How automation can aid Indian translators achieve the National Language Translation Mission

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This article was originally published on INDIAai on Feb 26, 2021.


Breaking the misnomers – how automation and CAT tools can empower translators to deliver high volume translation projects like the National Language Translation Mission (NLTM)
“2021 is the year of many important milestones for our history. I mention a few of these: It is the 75th year of Independence; 60 years of Goa’s accession to India; 50 years of the 1971 India-Pakistan War; it will be the year of the 8th Census of Independent India; it will also be India’s turn at the BRICS Presidency; the year for our Chandrayaan-3 Mission; and the Haridwar Maha Kumbh.”
This is an excerpt from the budget speech of 2021 by Finance Minister Nirmala Sitharaman. The speech, apart from having this milestone defining paragraph, had one that grabbed my attention which was tucked between boosts to increase digital payments, and boasts of our reach in space. 
“We will undertake a new initiative – National Language Translation Mission (NLTM). This will enable the wealth of governance-and-policy related knowledge on the Internet being made available in major Indian languages.”
Internet users in India have grown from 7.5% in 2010 to 34.4% in 2020. Every third person now has access to the Internet, most likely has a Whatsapp account, watches Youtube and checks the score of a cricket match, not by standing in front of a television store, but from his/her handheld device.
Ours is a country of diversity, and we take pride in this fact. Despite the stark differences, we have learned to work around this, somehow we find our way to work together and showcase brilliance, take for example the recent series win against Australia, in the fourth and final test match. The winning team lineup of 11 had players from 8 different states, and with that 8 different mother tongues, and yet they came together and won.
The Internet has been one of the greatest innovations of human history, it levels the playing field, rich or poor, man or woman, everyone has the same access to resources and information. But does it really? What is the Internet of any use to one who does not know English? Having access to the Internet but not knowing English is like standing in front of a vault of gold, but not knowing the combination that unlocks it. For us Indians, this challenge is multifold, we are a country of multiple languages and dialects, our Constitution recognizes 22 languages as official languages in it’s 8th Schedule. Hence, we need to create 22 key combinations, for making sure having access to the Internet in India truly becomes a level playing field.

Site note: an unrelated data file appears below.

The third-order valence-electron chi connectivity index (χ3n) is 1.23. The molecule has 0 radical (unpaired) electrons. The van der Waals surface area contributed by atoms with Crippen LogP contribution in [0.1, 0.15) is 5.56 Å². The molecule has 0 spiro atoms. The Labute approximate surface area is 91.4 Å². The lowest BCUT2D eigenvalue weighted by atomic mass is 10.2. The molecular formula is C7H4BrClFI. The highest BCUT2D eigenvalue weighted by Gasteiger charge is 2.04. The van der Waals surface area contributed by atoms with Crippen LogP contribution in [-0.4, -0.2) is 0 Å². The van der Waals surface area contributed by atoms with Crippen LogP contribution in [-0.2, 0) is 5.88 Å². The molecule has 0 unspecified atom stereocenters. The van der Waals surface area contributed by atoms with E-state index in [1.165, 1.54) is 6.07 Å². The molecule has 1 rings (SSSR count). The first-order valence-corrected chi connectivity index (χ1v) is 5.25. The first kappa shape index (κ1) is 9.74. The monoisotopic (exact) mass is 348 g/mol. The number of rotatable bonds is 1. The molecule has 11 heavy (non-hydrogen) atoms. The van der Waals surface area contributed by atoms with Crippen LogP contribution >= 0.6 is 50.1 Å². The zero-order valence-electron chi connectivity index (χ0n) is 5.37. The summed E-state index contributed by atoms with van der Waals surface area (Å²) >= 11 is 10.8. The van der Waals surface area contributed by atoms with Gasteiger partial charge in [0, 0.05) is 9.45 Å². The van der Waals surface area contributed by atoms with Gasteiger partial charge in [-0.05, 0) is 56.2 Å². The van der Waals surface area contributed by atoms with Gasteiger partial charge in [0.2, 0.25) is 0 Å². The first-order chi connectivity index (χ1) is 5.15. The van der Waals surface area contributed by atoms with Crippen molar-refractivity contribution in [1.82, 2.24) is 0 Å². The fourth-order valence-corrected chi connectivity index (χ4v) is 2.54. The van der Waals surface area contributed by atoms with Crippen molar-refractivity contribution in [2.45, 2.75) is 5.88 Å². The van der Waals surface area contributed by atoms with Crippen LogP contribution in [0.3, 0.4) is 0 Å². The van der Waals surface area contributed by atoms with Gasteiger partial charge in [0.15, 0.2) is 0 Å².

National Language Translation Mission (NLTM) is therefore a welcome initiative, and a much needed one, it has potential to be a game changer in information dissemination. The task now is to make sure the massive efforts that follow this announcement are coordinated and not in vain.

Technical Blueprint to deliver NLTM

NLTM talks about government-and-policy related knowledge. We have 54 ministries, and each has its own set of policies, notices, reports which are to be published in major Indian languages as part of this mission, apart from the numerous circulars the government comes up with on a day to day basis. This is a massive effort, and traditional ways of doing translation which is to manually re-create the document in another language will make this herculean task more difficult than it should be. 
Translation involves one to read, comprehend, translate and write. While reading is the easier of the tasks, comprehending and translating it into another language requires more than one skill. 
  • One, to know enough vocabulary of the target language so as to do justice to the articulation. 
  • Two, to have the tools and ability to write in the target language (keeping in mind this happens in the digital medium, as doing a manual effort of writing on paper and then typing it out is out of question).